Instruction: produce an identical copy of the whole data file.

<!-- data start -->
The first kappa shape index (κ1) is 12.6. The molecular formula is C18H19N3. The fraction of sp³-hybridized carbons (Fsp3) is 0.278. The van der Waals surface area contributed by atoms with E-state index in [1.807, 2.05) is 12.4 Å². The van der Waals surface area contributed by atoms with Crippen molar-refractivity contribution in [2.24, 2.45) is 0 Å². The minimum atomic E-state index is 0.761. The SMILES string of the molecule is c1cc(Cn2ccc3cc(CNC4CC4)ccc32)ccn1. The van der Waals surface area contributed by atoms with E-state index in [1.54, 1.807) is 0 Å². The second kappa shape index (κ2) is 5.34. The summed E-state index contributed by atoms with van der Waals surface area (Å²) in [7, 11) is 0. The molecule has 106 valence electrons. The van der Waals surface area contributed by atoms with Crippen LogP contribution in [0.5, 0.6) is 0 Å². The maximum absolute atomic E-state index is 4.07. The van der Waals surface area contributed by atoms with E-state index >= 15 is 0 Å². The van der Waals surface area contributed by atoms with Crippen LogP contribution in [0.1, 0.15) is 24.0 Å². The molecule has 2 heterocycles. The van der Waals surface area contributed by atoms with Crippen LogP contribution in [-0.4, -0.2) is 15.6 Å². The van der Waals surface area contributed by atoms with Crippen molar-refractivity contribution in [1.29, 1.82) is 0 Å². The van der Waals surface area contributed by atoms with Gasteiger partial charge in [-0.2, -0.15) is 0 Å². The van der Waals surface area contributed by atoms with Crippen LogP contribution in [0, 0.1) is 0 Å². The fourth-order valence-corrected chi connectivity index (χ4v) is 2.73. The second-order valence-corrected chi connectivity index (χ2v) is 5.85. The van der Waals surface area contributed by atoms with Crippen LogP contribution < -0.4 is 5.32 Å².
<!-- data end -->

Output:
The first kappa shape index (κ1) is 12.6. The molecular formula is C18H19N3. The fraction of sp³-hybridized carbons (Fsp3) is 0.278. The van der Waals surface area contributed by atoms with E-state index in [1.807, 2.05) is 12.4 Å². The van der Waals surface area contributed by atoms with Crippen molar-refractivity contribution in [2.24, 2.45) is 0 Å². The minimum atomic E-state index is 0.761. The SMILES string of the molecule is c1cc(Cn2ccc3cc(CNC4CC4)ccc32)ccn1. The van der Waals surface area contributed by atoms with E-state index in [1.54, 1.807) is 0 Å². The second kappa shape index (κ2) is 5.34. The summed E-state index contributed by atoms with van der Waals surface area (Å²) in [7, 11) is 0. The molecule has 106 valence electrons. The van der Waals surface area contributed by atoms with Crippen LogP contribution in [0.5, 0.6) is 0 Å². The maximum absolute atomic E-state index is 4.07. The van der Waals surface area contributed by atoms with E-state index >= 15 is 0 Å². The van der Waals surface area contributed by atoms with Crippen LogP contribution in [0.1, 0.15) is 24.0 Å². The molecule has 2 heterocycles. The van der Waals surface area contributed by atoms with Crippen LogP contribution in [-0.4, -0.2) is 15.6 Å². The van der Waals surface area contributed by atoms with Crippen molar-refractivity contribution in [1.29, 1.82) is 0 Å². The van der Waals surface area contributed by atoms with Gasteiger partial charge in [-0.2, -0.15) is 0 Å². The van der Waals surface area contributed by atoms with Crippen LogP contribution in [0, 0.1) is 0 Å². The fourth-order valence-corrected chi connectivity index (χ4v) is 2.73. The second-order valence-corrected chi connectivity index (χ2v) is 5.85. The van der Waals surface area contributed by atoms with Crippen LogP contribution < -0.4 is 5.32 Å².